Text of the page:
Hotels are spaces that people use and visit in their own terms. Though there may an abundance of settings repeated worldwide, their purpose remains the same: to provide guests with an unforgettable experience. A successful hotel bathroom design requires a holistic approach, one that focuses on curating encounters that guests have with the space. Differing from private residential and commercial bathrooms, hotel bathroom design needs to be universally appealing, as it has the ability to affect moods and, specifically, the ability to relax. Sometimes clad in marble, and other times boasting an essence of onsen minimalism, they have a reputation of encouraging guests to linger longer.
The following examples push boundaries on the generic bathroom algorithm: vanity + shower + bath, and instead enhances spa-like amenities that inspire guests to unwind.
Hotel Bocage by Duangrit Bunnag of DBALP
Hua Hin, Thailand
Breaking the norm by bringing an embodiment of Brutalist architecture to the beachfront, Hotel Bocage is located in Hua Hin, the Gulf of Thailand. Designed with the intention of having strong geometric lines juxtapose organic elements of the beachside, Hotel Bocage is located atop a shopping mall.
The neo-brutalist concrete construction and stripped back décor adds a sculptural element to the entire guest experience. The bathroom especially so, utilises floor-to-ceiling glass walls to give guests a dramatic in-tub view of the Gulf while the sanitary-ware underlines a clean and calm setting. Bunnag successfully delivers equal parts brutalist minimalism and refined luxury.
Amanemu Resort by Kerry Hill Architects
Ise Shima National Park, Japan
Found on Japan’s east coast, and part of the luxury hotel brand Aman, Amanemu references the traditional Japanese ryokan. It comprises a series of structures, with 24 suites and four villas, each with its own private hot spring bath. Amanemu is an epitome of the perfect balance between contemporary architecture and Japanese minimalistic traditions and delights visitors with sweeping views of the surrounds from every room.
The interiors highlight Japanese hinoki cypress wood, woven bamboo furniture and lighting, as well as a black wood-panelled façade. Each ensuite is fitted with charcoal-coloured basalt stone tub and tiles that elevates luxuriousness and tranquillity with hot and cold mineral-rich water. It is a full-blown private onsen experience on tap, allowing visitors to submerge themselves in a holistic experience that very much focuses on wellness. The hotel bathroom design is completely influenced by natural hot springs and the therapeutic powers of water, centred on Japan’s centuries-old onsen tradition.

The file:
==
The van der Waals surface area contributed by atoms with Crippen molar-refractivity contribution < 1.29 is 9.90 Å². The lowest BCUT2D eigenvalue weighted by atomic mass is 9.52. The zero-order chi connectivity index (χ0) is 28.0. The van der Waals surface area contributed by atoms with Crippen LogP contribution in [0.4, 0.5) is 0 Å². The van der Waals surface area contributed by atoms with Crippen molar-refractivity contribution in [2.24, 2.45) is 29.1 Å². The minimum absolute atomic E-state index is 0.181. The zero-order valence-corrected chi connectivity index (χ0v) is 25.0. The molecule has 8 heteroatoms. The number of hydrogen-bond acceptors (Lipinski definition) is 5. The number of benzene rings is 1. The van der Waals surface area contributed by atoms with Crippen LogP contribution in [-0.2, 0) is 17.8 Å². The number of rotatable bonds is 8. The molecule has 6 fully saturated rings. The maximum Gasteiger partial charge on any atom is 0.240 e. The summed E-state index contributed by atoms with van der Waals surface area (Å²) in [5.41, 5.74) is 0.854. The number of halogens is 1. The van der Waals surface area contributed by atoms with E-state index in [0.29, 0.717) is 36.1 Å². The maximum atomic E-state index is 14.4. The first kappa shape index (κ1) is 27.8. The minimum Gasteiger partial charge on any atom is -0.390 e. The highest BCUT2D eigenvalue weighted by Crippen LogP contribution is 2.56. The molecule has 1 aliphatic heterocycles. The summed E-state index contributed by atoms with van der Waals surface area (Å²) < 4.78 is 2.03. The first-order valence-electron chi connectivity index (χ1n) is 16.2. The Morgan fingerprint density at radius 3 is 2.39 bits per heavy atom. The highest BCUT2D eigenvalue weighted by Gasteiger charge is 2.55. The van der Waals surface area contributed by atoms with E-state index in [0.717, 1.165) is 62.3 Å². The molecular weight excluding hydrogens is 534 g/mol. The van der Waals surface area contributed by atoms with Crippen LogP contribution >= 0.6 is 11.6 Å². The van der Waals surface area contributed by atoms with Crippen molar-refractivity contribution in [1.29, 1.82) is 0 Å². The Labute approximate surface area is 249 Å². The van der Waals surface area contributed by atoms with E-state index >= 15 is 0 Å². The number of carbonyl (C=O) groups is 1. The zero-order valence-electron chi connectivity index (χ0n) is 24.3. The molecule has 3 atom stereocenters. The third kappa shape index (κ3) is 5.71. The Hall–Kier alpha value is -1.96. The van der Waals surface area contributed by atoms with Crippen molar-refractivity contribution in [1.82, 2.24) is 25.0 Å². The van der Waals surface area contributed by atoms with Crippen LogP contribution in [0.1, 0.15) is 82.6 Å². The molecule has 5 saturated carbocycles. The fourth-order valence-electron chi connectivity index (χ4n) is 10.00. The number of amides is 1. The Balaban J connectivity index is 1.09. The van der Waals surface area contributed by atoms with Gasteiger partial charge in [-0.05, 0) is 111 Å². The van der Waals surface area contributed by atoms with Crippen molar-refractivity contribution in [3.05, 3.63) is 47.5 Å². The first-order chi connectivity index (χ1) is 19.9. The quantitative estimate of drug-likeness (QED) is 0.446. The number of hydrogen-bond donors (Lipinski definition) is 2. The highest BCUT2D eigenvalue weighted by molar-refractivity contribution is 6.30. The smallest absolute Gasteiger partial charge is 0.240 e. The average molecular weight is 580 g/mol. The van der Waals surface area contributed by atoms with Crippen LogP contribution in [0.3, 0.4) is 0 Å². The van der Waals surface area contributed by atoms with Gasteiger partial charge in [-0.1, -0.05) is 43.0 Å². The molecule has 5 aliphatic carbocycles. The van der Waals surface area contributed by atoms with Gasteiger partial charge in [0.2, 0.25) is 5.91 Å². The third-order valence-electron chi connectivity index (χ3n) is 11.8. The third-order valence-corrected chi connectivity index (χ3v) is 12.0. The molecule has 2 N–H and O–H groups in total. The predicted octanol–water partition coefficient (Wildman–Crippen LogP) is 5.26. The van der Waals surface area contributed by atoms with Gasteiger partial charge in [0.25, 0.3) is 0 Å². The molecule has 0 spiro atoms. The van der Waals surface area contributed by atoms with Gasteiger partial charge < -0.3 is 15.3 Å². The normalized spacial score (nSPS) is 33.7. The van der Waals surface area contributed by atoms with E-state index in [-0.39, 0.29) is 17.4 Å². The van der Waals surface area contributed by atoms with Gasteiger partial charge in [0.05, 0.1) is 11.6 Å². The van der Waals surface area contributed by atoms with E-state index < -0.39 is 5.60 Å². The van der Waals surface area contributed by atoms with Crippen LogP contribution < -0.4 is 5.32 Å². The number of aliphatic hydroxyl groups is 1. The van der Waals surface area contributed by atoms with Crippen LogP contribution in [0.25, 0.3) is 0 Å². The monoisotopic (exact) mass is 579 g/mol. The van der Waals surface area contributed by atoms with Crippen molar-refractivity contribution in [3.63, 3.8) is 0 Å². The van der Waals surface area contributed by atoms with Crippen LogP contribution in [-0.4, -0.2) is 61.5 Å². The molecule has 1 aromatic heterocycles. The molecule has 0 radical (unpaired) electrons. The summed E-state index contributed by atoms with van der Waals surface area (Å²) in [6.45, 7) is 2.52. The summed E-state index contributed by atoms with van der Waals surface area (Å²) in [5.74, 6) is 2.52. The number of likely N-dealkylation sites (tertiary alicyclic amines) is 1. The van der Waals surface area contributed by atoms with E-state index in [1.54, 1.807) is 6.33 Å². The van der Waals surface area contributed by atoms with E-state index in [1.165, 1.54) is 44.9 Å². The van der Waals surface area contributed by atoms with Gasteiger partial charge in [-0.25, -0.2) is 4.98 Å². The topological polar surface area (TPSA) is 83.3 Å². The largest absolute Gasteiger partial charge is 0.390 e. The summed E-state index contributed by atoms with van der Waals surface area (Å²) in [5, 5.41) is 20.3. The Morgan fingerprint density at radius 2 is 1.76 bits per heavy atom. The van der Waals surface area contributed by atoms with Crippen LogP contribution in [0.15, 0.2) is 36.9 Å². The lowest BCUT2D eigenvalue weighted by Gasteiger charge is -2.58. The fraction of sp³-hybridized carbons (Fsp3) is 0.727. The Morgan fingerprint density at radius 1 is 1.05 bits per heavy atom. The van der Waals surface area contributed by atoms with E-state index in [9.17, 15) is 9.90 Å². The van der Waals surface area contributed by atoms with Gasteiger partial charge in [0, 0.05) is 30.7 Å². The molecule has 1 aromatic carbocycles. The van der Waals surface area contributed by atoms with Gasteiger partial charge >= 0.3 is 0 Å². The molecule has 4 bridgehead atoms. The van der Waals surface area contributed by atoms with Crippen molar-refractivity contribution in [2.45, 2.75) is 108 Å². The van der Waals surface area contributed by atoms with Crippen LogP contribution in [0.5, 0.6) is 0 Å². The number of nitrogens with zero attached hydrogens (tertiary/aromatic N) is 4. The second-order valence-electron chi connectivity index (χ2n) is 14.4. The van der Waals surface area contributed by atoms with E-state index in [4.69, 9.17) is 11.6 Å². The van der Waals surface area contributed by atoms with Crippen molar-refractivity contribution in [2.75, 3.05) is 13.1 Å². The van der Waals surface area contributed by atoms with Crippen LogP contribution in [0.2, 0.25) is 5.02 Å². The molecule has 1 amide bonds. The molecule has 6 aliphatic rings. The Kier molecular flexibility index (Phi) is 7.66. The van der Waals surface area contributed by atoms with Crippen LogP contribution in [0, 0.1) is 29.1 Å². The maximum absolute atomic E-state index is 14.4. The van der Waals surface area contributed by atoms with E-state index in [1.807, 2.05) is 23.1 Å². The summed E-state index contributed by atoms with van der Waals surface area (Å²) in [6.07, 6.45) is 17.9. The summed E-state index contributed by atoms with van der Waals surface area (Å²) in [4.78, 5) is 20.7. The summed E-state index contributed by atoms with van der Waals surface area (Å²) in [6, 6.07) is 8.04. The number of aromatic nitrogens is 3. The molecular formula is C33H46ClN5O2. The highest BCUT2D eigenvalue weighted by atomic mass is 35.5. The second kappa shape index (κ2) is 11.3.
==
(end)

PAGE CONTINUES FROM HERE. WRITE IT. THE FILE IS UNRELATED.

Kerry Hill Architects
Jackalope Hotel by Carr
Mornington Peninsula, Victoria
One of the most Instagrammed hotels in 2017, Jackalope Hotel opened its doors to the public in April that year and received ample attention for its 46 designer rooms and luxury suites. The boutique hotel, which takes the name of a mythical rabbit-like creature with antlers, is fitted with custom-built furniture, a 30-metre infinity pool, and artworks that also include a seven-metre-tall Jackalope structure.
The floor-to-ceiling windows as well as private terraces, consistently seen in every room, allow visitors to connect with the rural surroundings. Clad in zinc, and themed black and gold, Carr Design Group has produced a modern interpretation of agriculture buildings and barn-like structures. This is luxurious theme continues within; where bathrooms feature a black Japanese deep-soak tub, rain showers and double vanities. The holistic design-driven experience is a sensory overload, including copper, silver and gold mosaics. The spa-like interior and exclusive bath products have developed by Melbourne’s Hunter Lab also include a pinot grape skin and seed bath soak and body scrub, made from the hotel’s vineyard. It is definitely a hotel bathroom design deserving a nice glass, or bottle, of local wine.
Elements of Byron by Shane Thompson Architects
Byron Bay, New South Wales
With views of the bush, beach, and the rainforest, Elements of Byron is one of Byron Bay’s most voguish resorts. As Byron Bay is recognised for its laid-back aesthetic and lifestyle, Shane Thompson Architects combined a balanced level of Japanese simplicity with an informal Australian feel for its interiors. The wood stools, ladder towel racks, rattan armchairs and shell chandeliers nods to the bohemian reputation of the entire site, and are also respective to the sensitive surrounding wetlands.
The roomy hotel bathroom design boasts an organic and pared-back feel, featuring a generously sized stone stand-alone bathtub. Here, guests are not only seduced into a holiday vibe with musing sounds of native birds, but they are also submerged into a state of relaxation that is rare with busy lifestyles.
Shane Thomspon Architects
Though varying in concept and design details, these examples are consistent in that they all capture the spirit and history of their locales, taking the stress out of travelling.
Hotel bathrooms have the capacity to showcase significant design statements. In fact, it is more than the sum of sinks and showerheads; conversely, they serve as a sanctuary providing the comforts of a home. Cohesively, these examples of hotel bathroom design balance utility, beauty and connection to its surrounding.
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Photography courtesy of Shane Thompson Architects, Design Hotels, A+ Design Group, Kerry Hill Architects and Carr
Tags: Aplus Design Group, Architecture, bathrooms, Byron Bay, carr, Darling Harbour, DBALP, Design hotels, Design Ideas, Duangrit Bunnag, FJMT, Hospitality Design, Hotel Bathroom Design, Hua Hin, Interior Design, Jackalope Hotel, japan, Kerry Hill Architects, Melbourne, Shane Thompson Architects, Thailand, Thida Sachathep, victoria